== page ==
It’s common for border crisis volunteers like Adams to see children cling to their parents with tight fists, eyes darting with apprehension. By the time Border Patrol agents release them from holding facilities to shelters and churches, these families have already been away from their home countries for months. Many fled violence, persecution, and poverty only to face an administration seeking to deter migrants from entering.
When the Trump administration stopped people from entering the port of entry to seek asylum, thousands sought to cross the border unlawfully and surrender themselves to Border Patrol agents.
The record-breaking numbers of Border Patrol apprehensions have dragged public attention to the border. President Trump has repeatedly condemned migrant arrivals at the southern border, calling it “an invasion.” He’s mocked asylum-seekers as tattoo-bearing, thuggish men who “read a little page given by lawyers” coaching them to fake sob stories—a very different spin from what’s actually happening: Most of the migrants approaching the border today are vulnerable families and children, and a vast majority don’t have lawyers.
For the churches that are doing whatever they can to help this much-maligned group feel safe, the task has not been easy.
Often by the time these migrants arrive at churches, they’ve been held in cells under horrible conditions and bused for hundreds of miles from facility to facility, not knowing where they are or what’s happening. Most migrants have heard about U.S. officials separating families, or have been separated themselves. So they hold their children close and refuse to put them down. The kids pick up on their parents’ tension, and they instinctively feel unsafe.
When Border Patrol drops migrants off at shelters, the first thing Adams does is touch the children—she cups their foreheads for signs of fever, bops little noses for signs of a cold, pats their bellies for signs of bloating. Those medical conditions she can fix as a nurse—but not the psychological ones. Once, she met a migrant girl who wailed all day and wouldn’t let any adult hug or console her. But it’s the look of stupor that most worries Adams: When she offers a doll to a girl who does nothing but stare back with dead eyes, she knows that’s the mark of severe trauma.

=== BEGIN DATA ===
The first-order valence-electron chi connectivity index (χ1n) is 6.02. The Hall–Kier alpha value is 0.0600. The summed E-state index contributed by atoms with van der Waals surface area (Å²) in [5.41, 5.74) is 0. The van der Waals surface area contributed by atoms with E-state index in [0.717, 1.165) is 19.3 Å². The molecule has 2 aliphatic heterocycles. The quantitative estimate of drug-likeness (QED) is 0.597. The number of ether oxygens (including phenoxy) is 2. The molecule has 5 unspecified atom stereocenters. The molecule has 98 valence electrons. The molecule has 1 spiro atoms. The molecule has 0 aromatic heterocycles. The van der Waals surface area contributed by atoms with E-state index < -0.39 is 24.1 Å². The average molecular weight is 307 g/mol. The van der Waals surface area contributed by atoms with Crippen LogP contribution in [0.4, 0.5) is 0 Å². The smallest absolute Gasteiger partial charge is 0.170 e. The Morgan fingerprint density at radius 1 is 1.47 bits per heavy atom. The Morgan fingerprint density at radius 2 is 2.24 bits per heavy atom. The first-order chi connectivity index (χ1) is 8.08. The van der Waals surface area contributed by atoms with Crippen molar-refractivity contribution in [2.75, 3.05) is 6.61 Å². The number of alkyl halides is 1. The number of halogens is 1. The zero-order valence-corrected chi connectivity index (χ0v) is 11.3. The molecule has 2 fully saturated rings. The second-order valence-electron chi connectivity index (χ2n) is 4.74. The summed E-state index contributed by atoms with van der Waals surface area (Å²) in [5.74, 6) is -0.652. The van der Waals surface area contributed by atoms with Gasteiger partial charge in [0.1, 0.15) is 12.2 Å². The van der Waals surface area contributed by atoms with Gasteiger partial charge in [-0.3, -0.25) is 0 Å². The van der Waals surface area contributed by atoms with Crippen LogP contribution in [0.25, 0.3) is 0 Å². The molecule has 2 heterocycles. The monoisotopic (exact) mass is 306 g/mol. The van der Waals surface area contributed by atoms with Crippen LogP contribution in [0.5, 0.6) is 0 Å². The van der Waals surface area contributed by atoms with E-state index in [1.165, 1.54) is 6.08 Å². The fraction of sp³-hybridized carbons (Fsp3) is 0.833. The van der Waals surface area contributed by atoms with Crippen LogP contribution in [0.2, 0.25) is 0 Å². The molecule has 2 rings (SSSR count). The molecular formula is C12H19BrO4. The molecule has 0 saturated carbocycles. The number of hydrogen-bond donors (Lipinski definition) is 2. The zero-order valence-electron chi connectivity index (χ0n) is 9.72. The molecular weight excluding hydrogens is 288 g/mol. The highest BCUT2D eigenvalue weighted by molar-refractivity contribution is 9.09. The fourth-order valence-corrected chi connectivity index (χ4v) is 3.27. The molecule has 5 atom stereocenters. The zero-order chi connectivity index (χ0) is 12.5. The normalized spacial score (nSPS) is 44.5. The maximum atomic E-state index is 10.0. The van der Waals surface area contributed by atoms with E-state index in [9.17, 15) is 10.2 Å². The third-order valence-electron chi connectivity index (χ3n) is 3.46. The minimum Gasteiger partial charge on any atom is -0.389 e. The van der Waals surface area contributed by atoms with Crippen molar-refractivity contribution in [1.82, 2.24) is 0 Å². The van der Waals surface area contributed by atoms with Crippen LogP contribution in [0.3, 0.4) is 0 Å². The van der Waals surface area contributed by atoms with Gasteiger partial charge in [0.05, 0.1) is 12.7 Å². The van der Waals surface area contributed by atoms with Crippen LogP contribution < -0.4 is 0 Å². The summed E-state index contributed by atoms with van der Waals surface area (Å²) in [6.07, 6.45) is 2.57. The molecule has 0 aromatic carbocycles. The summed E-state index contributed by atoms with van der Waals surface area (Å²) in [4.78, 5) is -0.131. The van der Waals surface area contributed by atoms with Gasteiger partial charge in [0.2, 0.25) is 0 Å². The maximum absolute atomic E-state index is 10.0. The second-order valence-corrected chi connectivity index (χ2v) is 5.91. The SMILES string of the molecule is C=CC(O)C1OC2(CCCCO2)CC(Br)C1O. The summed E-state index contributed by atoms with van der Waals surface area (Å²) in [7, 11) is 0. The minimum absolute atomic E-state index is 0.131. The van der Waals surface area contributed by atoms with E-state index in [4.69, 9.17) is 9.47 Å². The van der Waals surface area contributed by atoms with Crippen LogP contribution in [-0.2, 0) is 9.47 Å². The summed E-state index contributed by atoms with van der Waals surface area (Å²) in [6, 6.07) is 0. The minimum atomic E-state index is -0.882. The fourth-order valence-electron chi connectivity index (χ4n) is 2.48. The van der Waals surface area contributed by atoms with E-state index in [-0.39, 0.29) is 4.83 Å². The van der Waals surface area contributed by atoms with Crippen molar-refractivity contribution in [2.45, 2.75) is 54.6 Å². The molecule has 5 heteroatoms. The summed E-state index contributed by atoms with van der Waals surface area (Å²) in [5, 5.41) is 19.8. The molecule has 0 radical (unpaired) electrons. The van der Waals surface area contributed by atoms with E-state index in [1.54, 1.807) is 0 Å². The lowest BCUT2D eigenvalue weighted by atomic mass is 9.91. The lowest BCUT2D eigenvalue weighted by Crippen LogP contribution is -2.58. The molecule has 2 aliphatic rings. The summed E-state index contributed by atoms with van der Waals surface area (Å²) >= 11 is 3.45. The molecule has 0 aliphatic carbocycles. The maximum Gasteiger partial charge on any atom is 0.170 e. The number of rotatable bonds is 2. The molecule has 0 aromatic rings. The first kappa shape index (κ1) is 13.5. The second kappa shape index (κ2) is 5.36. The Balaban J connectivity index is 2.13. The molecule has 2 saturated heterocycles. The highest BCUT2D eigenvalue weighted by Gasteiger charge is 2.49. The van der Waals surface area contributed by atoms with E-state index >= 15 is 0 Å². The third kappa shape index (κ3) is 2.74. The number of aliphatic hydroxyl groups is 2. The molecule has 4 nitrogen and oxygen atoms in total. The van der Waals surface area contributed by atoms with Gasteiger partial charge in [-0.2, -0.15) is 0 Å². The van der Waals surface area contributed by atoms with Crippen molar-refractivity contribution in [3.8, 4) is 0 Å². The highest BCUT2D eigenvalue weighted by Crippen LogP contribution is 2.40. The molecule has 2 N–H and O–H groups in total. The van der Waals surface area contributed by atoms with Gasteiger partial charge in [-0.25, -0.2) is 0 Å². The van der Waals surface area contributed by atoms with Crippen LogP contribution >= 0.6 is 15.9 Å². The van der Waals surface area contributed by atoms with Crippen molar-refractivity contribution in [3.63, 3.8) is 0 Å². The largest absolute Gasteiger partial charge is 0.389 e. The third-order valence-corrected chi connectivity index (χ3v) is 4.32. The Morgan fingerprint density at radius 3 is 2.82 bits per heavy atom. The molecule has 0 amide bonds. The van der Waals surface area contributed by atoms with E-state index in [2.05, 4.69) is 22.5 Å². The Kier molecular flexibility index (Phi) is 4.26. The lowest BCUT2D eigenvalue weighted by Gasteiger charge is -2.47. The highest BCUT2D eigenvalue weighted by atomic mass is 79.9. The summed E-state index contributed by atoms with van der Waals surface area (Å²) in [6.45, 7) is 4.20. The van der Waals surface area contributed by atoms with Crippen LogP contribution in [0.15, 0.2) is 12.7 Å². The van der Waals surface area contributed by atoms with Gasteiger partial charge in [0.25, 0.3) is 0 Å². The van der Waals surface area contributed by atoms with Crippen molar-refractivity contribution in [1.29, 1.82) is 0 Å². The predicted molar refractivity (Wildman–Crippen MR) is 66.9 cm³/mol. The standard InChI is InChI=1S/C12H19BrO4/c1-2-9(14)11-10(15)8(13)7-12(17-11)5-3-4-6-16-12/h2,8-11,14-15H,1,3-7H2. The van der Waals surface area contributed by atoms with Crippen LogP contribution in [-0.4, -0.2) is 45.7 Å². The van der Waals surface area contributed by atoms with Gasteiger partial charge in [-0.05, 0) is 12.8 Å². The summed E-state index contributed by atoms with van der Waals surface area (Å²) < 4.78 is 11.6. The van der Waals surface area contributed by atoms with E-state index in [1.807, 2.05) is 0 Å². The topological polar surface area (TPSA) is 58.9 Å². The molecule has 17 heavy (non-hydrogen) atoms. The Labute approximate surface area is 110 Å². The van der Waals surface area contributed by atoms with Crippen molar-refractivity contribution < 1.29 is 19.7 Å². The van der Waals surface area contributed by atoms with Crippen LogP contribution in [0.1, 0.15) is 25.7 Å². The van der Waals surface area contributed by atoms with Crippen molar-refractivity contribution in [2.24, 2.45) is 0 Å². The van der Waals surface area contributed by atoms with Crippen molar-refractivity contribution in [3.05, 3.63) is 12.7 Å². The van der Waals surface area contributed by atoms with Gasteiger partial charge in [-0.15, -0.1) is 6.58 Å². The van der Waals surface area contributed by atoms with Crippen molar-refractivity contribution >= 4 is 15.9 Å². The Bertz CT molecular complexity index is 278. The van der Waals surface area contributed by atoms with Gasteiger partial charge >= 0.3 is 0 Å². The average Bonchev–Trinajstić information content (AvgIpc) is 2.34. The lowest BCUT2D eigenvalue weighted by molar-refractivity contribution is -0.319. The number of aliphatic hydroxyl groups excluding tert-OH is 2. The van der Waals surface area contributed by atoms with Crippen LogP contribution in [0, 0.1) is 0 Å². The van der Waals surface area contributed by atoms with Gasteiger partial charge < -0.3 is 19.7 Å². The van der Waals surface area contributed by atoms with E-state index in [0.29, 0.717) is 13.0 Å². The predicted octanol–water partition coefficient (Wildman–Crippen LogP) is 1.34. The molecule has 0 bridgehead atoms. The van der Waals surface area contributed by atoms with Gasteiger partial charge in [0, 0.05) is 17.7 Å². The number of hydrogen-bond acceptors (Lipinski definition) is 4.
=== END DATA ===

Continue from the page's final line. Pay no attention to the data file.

In many border cities, certain churches and nonprofits have been helping passing migrants for decades. What’s different now is the number of people crossing the border and the level of chaos in how various federal agencies are dealing with the situation. In the El Paso sector alone, Border Patrol agents apprehended 14,593 unaccompanied minors and 117,612 family units within this fiscal year.
Overcrowded and understaffed, the El Paso facilities have the worst reputation, with one observer describing the Border Patrol holding facility as a “human dog pound.” Custody logs show that agents had crammed up to 900 migrants in a facility designed for 125, breaking its own guidelines by holding them for more than 72 hours. As Border Patrol ran out of space, it resorted to keeping migrants under a bridge, where people slept on rock and dirt during cold desert nights.
By February, as the numbers kept soaring, U.S. Immigration and Customs Enforcement (ICE) sent out a call for more people to help. The few churches helping weren’t enough.
In El Paso, a network of about 30 churches answered the call. In Las Cruces, 23 churches signed up. Almost all these asylum-seekers already have sponsors in the United States—family members, relatives, or friends who agree to house them while they wait for their court hearings. After ICE or Border Patrol drops them off, churches give them a temporary place to stay and help them plan the logistics of traveling to their sponsors.
In Las Cruces, Heart for the World Church has been receiving about 20 asylum-seekers every Tuesday since March. Green cots topped with blankets and stuffed toys line the back of a room; the kids’ play tables are piled with coloring books, crayons, and blocks; and an earthly aroma of chicken broth and simmering beans emanates from the kitchen, where volunteers prepare the main meal and pack PB&J sandwiches for the road.